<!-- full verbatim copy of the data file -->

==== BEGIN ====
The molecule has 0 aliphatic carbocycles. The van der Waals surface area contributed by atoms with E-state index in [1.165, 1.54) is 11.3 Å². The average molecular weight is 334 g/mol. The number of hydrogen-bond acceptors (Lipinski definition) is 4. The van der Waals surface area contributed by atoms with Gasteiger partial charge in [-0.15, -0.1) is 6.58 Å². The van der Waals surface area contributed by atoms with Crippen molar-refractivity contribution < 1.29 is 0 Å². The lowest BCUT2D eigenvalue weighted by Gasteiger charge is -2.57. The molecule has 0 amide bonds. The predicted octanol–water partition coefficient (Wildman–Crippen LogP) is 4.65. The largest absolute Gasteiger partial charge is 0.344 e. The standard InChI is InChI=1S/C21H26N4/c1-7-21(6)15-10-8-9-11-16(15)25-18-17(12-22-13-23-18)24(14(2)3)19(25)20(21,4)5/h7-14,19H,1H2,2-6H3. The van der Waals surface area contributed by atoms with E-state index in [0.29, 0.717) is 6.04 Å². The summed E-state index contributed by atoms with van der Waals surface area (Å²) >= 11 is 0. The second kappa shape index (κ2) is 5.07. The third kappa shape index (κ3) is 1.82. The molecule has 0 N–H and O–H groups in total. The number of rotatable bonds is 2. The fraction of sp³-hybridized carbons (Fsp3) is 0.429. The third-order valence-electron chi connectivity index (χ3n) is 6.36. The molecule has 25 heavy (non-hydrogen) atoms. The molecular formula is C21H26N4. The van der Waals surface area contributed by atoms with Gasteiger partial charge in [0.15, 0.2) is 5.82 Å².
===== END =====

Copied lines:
The molecule has 0 aliphatic carbocycles. The van der Waals surface area contributed by atoms with E-state index in [1.165, 1.54) is 11.3 Å². The average molecular weight is 334 g/mol. The number of hydrogen-bond acceptors (Lipinski definition) is 4. The van der Waals surface area contributed by atoms with Gasteiger partial charge in [-0.15, -0.1) is 6.58 Å². The van der Waals surface area contributed by atoms with Crippen molar-refractivity contribution < 1.29 is 0 Å². The lowest BCUT2D eigenvalue weighted by Gasteiger charge is -2.57. The molecule has 0 amide bonds. The predicted octanol–water partition coefficient (Wildman–Crippen LogP) is 4.65. The largest absolute Gasteiger partial charge is 0.344 e. The standard InChI is InChI=1S/C21H26N4/c1-7-21(6)15-10-8-9-11-16(15)25-18-17(12-22-13-23-18)24(14(2)3)19(25)20(21,4)5/h7-14,19H,1H2,2-6H3. The van der Waals surface area contributed by atoms with E-state index in [0.29, 0.717) is 6.04 Å². The summed E-state index contributed by atoms with van der Waals surface area (Å²) >= 11 is 0. The second kappa shape index (κ2) is 5.07. The third kappa shape index (κ3) is 1.82. The molecule has 0 N–H and O–H groups in total. The number of rotatable bonds is 2. The fraction of sp³-hybridized carbons (Fsp3) is 0.429. The third-order valence-electron chi connectivity index (χ3n) is 6.36. The molecule has 25 heavy (non-hydrogen) atoms. The molecular formula is C21H26N4. The van der Waals surface area contributed by atoms with Gasteiger partial charge in [0.15, 0.2) is 5.82 Å².